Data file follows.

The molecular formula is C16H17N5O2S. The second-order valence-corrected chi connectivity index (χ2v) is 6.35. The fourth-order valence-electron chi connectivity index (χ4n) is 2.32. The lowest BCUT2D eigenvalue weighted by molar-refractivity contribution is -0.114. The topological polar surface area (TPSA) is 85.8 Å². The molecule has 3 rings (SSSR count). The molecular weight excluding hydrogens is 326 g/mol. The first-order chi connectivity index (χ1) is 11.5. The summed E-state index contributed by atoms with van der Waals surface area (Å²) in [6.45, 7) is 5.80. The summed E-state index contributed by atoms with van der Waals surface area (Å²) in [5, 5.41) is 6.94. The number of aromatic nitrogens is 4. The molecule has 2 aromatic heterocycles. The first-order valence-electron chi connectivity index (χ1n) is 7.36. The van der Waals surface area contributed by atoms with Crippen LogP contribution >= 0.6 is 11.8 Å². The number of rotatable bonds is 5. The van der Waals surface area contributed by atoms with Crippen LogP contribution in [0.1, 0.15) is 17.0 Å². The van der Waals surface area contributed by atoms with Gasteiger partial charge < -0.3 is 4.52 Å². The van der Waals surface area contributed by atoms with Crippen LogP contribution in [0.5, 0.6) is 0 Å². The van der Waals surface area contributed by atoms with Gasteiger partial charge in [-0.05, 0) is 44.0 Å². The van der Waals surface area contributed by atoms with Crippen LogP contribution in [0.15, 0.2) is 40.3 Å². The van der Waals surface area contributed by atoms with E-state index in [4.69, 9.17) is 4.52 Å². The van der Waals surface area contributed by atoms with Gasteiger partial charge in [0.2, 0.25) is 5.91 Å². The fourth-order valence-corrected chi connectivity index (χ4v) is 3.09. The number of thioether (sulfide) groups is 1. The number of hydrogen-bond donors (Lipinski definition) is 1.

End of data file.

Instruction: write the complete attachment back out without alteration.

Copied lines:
The molecular formula is C16H17N5O2S. The second-order valence-corrected chi connectivity index (χ2v) is 6.35. The fourth-order valence-electron chi connectivity index (χ4n) is 2.32. The lowest BCUT2D eigenvalue weighted by molar-refractivity contribution is -0.114. The topological polar surface area (TPSA) is 85.8 Å². The molecule has 3 rings (SSSR count). The molecular weight excluding hydrogens is 326 g/mol. The first-order chi connectivity index (χ1) is 11.5. The summed E-state index contributed by atoms with van der Waals surface area (Å²) in [6.45, 7) is 5.80. The summed E-state index contributed by atoms with van der Waals surface area (Å²) in [5, 5.41) is 6.94. The number of aromatic nitrogens is 4. The molecule has 2 aromatic heterocycles. The first-order valence-electron chi connectivity index (χ1n) is 7.36. The van der Waals surface area contributed by atoms with Crippen LogP contribution >= 0.6 is 11.8 Å². The number of rotatable bonds is 5. The van der Waals surface area contributed by atoms with Crippen LogP contribution in [0.1, 0.15) is 17.0 Å². The van der Waals surface area contributed by atoms with Gasteiger partial charge < -0.3 is 4.52 Å². The van der Waals surface area contributed by atoms with Crippen LogP contribution in [0.5, 0.6) is 0 Å². The van der Waals surface area contributed by atoms with Gasteiger partial charge in [-0.05, 0) is 44.0 Å². The van der Waals surface area contributed by atoms with Crippen LogP contribution in [0.15, 0.2) is 40.3 Å². The van der Waals surface area contributed by atoms with E-state index in [4.69, 9.17) is 4.52 Å². The van der Waals surface area contributed by atoms with Gasteiger partial charge in [0.2, 0.25) is 5.91 Å². The fourth-order valence-corrected chi connectivity index (χ4v) is 3.09. The number of thioether (sulfide) groups is 1. The number of hydrogen-bond donors (Lipinski definition) is 1.